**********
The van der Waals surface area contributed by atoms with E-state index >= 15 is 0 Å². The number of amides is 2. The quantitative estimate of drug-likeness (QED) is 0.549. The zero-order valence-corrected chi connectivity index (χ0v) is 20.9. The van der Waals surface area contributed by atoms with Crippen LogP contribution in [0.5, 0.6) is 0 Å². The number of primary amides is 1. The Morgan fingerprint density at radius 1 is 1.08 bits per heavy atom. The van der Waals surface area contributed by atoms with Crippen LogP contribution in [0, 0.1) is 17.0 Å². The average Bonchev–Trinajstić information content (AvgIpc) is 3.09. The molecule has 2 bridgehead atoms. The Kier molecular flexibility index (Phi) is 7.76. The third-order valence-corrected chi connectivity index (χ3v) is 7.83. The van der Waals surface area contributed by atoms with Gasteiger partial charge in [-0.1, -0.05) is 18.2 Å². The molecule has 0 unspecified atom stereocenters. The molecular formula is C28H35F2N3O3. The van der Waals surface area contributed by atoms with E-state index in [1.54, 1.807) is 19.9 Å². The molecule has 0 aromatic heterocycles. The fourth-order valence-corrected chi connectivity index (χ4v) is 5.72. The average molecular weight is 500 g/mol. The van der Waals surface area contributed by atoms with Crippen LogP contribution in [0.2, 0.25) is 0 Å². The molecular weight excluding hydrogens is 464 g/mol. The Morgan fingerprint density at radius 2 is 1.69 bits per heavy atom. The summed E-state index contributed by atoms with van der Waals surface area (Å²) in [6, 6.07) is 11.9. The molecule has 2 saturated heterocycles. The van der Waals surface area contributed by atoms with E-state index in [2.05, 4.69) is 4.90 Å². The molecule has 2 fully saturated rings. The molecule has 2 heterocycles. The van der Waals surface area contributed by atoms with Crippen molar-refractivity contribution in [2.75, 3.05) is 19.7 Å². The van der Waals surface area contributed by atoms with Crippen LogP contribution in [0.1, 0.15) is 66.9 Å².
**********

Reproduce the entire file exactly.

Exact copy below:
The van der Waals surface area contributed by atoms with E-state index >= 15 is 0 Å². The number of amides is 2. The quantitative estimate of drug-likeness (QED) is 0.549. The zero-order valence-corrected chi connectivity index (χ0v) is 20.9. The van der Waals surface area contributed by atoms with Crippen LogP contribution in [0.5, 0.6) is 0 Å². The number of primary amides is 1. The Morgan fingerprint density at radius 1 is 1.08 bits per heavy atom. The van der Waals surface area contributed by atoms with Crippen LogP contribution in [0, 0.1) is 17.0 Å². The average Bonchev–Trinajstić information content (AvgIpc) is 3.09. The molecule has 2 bridgehead atoms. The Kier molecular flexibility index (Phi) is 7.76. The third-order valence-corrected chi connectivity index (χ3v) is 7.83. The van der Waals surface area contributed by atoms with Gasteiger partial charge in [-0.1, -0.05) is 18.2 Å². The molecule has 0 unspecified atom stereocenters. The molecular formula is C28H35F2N3O3. The van der Waals surface area contributed by atoms with E-state index in [1.54, 1.807) is 19.9 Å². The molecule has 0 aromatic heterocycles. The fourth-order valence-corrected chi connectivity index (χ4v) is 5.72. The average molecular weight is 500 g/mol. The van der Waals surface area contributed by atoms with Crippen LogP contribution in [0.2, 0.25) is 0 Å². The molecular weight excluding hydrogens is 464 g/mol. The Morgan fingerprint density at radius 2 is 1.69 bits per heavy atom. The summed E-state index contributed by atoms with van der Waals surface area (Å²) in [6, 6.07) is 11.9. The molecule has 2 saturated heterocycles. The van der Waals surface area contributed by atoms with E-state index in [2.05, 4.69) is 4.90 Å². The molecule has 2 fully saturated rings. The molecule has 2 heterocycles. The van der Waals surface area contributed by atoms with Crippen molar-refractivity contribution in [2.75, 3.05) is 19.7 Å². The van der Waals surface area contributed by atoms with Crippen LogP contribution in [0.1, 0.15) is 66.9 Å².